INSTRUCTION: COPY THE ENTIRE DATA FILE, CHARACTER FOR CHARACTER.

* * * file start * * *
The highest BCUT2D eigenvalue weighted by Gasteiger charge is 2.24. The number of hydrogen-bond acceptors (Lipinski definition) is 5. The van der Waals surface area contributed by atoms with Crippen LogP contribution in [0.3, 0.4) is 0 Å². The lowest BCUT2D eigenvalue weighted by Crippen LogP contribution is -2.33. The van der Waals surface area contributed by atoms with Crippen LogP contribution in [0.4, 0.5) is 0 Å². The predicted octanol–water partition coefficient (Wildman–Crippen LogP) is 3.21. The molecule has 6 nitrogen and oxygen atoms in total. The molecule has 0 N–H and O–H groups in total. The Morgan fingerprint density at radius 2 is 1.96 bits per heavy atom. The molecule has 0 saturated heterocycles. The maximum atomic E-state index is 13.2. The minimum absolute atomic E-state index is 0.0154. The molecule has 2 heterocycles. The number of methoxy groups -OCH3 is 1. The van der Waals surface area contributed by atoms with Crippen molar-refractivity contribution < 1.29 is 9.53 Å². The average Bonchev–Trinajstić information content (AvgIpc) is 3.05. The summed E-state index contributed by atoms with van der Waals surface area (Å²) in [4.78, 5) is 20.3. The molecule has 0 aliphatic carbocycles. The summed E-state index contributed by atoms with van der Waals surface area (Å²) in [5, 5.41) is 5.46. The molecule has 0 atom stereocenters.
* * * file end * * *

The highest BCUT2D eigenvalue weighted by Gasteiger charge is 2.24. The number of hydrogen-bond acceptors (Lipinski definition) is 5. The van der Waals surface area contributed by atoms with Crippen LogP contribution in [0.3, 0.4) is 0 Å². The lowest BCUT2D eigenvalue weighted by Crippen LogP contribution is -2.33. The van der Waals surface area contributed by atoms with Crippen LogP contribution in [0.4, 0.5) is 0 Å². The predicted octanol–water partition coefficient (Wildman–Crippen LogP) is 3.21. The molecule has 6 nitrogen and oxygen atoms in total. The molecule has 0 N–H and O–H groups in total. The Morgan fingerprint density at radius 2 is 1.96 bits per heavy atom. The molecule has 0 saturated heterocycles. The maximum atomic E-state index is 13.2. The minimum absolute atomic E-state index is 0.0154. The molecule has 2 heterocycles. The number of methoxy groups -OCH3 is 1. The van der Waals surface area contributed by atoms with Crippen molar-refractivity contribution < 1.29 is 9.53 Å². The average Bonchev–Trinajstić information content (AvgIpc) is 3.05. The summed E-state index contributed by atoms with van der Waals surface area (Å²) in [4.78, 5) is 20.3. The molecule has 0 aliphatic carbocycles. The summed E-state index contributed by atoms with van der Waals surface area (Å²) in [5, 5.41) is 5.46. The molecule has 0 atom stereocenters.